Just across the border in Omagh, Northern Ireland, the Ulster American Folk Park offers a less carefree perspective: a first-hand experience of rural life in Ireland and what it felt like to cross the Atlantic and arrive in the U.S. without cash, connections-or the faintest idea of how to cook corn, beans, and squash. A living history museum dedicated entirely to the topic of Irish-American immigration, the park is tailor-made for genealogists, with its lively historical interpreters, a life-size passenger ship where whole families would cram into a single wooden bunk for the 10-to-12-week voyage, and the specialized library at the on-site Centre for Migration Studies.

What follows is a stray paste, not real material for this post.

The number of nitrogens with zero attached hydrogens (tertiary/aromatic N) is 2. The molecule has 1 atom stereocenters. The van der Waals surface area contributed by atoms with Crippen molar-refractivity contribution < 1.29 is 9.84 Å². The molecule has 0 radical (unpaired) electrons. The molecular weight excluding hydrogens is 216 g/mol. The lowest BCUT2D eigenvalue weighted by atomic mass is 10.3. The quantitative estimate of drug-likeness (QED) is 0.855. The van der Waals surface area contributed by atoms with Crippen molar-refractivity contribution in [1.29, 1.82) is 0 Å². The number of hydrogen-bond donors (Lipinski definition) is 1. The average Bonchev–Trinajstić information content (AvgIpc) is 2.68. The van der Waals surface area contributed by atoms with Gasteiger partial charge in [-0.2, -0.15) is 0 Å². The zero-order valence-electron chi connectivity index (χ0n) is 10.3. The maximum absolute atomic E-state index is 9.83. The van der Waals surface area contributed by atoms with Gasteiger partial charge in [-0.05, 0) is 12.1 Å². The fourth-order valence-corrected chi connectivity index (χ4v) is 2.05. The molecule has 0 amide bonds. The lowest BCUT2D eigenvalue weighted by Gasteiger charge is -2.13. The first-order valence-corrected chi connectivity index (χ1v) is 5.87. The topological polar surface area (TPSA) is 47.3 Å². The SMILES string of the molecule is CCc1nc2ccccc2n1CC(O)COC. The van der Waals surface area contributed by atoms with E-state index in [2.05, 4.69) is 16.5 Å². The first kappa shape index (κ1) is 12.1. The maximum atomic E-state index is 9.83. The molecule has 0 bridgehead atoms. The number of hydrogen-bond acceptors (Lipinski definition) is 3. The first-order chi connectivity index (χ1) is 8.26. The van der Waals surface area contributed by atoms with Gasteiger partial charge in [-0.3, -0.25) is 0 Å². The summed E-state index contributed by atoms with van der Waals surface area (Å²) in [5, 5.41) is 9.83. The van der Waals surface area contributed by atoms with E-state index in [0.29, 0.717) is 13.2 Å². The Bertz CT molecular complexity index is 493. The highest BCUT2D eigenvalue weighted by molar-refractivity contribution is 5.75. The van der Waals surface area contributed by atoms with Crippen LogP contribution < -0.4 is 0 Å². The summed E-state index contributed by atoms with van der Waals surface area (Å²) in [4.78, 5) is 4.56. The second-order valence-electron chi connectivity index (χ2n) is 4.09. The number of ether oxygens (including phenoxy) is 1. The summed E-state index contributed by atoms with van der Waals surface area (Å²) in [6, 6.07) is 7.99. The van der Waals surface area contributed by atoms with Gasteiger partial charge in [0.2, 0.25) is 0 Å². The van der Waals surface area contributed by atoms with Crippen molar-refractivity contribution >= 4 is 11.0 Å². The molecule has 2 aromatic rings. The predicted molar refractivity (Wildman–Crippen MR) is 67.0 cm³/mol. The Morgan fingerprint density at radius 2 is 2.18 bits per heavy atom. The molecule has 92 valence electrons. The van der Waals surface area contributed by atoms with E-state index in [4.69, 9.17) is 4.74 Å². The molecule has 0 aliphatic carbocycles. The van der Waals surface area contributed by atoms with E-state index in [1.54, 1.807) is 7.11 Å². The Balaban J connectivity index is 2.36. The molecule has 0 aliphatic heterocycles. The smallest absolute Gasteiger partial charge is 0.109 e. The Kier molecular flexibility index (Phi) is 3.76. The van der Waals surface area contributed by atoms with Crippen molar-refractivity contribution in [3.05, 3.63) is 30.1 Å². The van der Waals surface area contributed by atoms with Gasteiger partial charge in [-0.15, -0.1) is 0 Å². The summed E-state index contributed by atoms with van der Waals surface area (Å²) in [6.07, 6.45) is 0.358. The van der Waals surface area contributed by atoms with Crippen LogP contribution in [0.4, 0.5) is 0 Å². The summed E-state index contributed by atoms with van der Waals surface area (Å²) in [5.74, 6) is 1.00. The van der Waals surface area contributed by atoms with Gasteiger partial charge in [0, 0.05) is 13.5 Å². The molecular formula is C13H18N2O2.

We spend the better part of an afternoon on the park's wooded paths and touring cozy 18th- and 19th-century cottages. It's one thing to study records and gravestones, but it's much more transporting to sit in front of a turf fire in a thatched roof hut from the 1700s. After the instant gratification of the Folk Park, traipsing around graveyards in County Donegal for the next few days is almost a letdown. My mom and I visit the parish listed on the gravestone, but neither of us feels chills. We do make friends along the way with a Presbyterian church clerk—himself a distant relative of our 15th president, James Buchanan—who welcomes us into his home and lets us page through the beautifully bound marriage registers with marbled endpapers that he's been entrusted with. (As pub-hopping tourists, we never would have crossed paths.) Over Irish coffees to raise our spirits (so to speak), my mom suggests we swing by another parish we came across in our research. Less than a quarter-mile from our destination, she stops to ask a farmer for directions and comes back to the car beaming. We've reached an area called Five Roads Ends. My mother grew up near a five-corner intersection in South Williamstown, Mass., that locals called Five Corners. Coincidence or synchronicity—my mother swears the farmer called this place Five Corners as well—we've found our connection across 300 years.